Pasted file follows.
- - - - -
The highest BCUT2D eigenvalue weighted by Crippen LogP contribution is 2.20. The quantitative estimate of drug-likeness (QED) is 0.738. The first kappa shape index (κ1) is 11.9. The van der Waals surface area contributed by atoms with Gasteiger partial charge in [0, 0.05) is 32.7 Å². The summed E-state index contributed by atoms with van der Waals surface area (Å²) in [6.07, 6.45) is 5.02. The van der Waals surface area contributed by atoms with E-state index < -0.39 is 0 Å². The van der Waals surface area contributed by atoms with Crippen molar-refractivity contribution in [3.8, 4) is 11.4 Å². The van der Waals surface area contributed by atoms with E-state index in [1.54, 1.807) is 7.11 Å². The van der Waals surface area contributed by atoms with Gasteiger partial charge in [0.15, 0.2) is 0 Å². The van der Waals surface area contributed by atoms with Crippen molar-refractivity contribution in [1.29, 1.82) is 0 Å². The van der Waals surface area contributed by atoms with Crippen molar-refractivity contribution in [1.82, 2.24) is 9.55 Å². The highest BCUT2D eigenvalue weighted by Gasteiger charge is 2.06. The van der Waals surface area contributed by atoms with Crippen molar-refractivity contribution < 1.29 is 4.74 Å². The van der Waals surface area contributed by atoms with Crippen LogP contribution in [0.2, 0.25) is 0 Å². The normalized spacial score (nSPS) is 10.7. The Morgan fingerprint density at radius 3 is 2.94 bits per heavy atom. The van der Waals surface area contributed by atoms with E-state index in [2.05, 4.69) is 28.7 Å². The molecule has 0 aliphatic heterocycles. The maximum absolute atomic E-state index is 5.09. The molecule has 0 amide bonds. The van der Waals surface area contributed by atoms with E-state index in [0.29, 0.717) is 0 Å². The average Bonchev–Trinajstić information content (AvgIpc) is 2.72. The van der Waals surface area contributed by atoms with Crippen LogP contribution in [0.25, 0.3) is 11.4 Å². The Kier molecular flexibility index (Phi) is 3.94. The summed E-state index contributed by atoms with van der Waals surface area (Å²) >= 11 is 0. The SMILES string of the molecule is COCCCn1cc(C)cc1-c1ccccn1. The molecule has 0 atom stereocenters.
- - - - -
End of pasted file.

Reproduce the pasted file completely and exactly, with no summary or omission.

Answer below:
The highest BCUT2D eigenvalue weighted by Crippen LogP contribution is 2.20. The quantitative estimate of drug-likeness (QED) is 0.738. The first kappa shape index (κ1) is 11.9. The van der Waals surface area contributed by atoms with Gasteiger partial charge in [0, 0.05) is 32.7 Å². The summed E-state index contributed by atoms with van der Waals surface area (Å²) in [6.07, 6.45) is 5.02. The van der Waals surface area contributed by atoms with E-state index < -0.39 is 0 Å². The van der Waals surface area contributed by atoms with Crippen molar-refractivity contribution in [3.8, 4) is 11.4 Å². The van der Waals surface area contributed by atoms with E-state index in [1.54, 1.807) is 7.11 Å². The van der Waals surface area contributed by atoms with Gasteiger partial charge in [0.15, 0.2) is 0 Å². The van der Waals surface area contributed by atoms with Crippen molar-refractivity contribution in [1.29, 1.82) is 0 Å². The van der Waals surface area contributed by atoms with Crippen molar-refractivity contribution in [1.82, 2.24) is 9.55 Å². The highest BCUT2D eigenvalue weighted by Gasteiger charge is 2.06. The van der Waals surface area contributed by atoms with Crippen molar-refractivity contribution < 1.29 is 4.74 Å². The van der Waals surface area contributed by atoms with Crippen LogP contribution in [0.2, 0.25) is 0 Å². The normalized spacial score (nSPS) is 10.7. The Morgan fingerprint density at radius 3 is 2.94 bits per heavy atom. The van der Waals surface area contributed by atoms with E-state index in [2.05, 4.69) is 28.7 Å². The molecule has 0 aliphatic heterocycles. The maximum absolute atomic E-state index is 5.09. The molecule has 0 amide bonds. The van der Waals surface area contributed by atoms with E-state index in [0.29, 0.717) is 0 Å². The average Bonchev–Trinajstić information content (AvgIpc) is 2.72. The van der Waals surface area contributed by atoms with Crippen LogP contribution in [0.25, 0.3) is 11.4 Å². The Kier molecular flexibility index (Phi) is 3.94. The summed E-state index contributed by atoms with van der Waals surface area (Å²) >= 11 is 0. The SMILES string of the molecule is COCCCn1cc(C)cc1-c1ccccn1. The molecule has 0 atom stereocenters.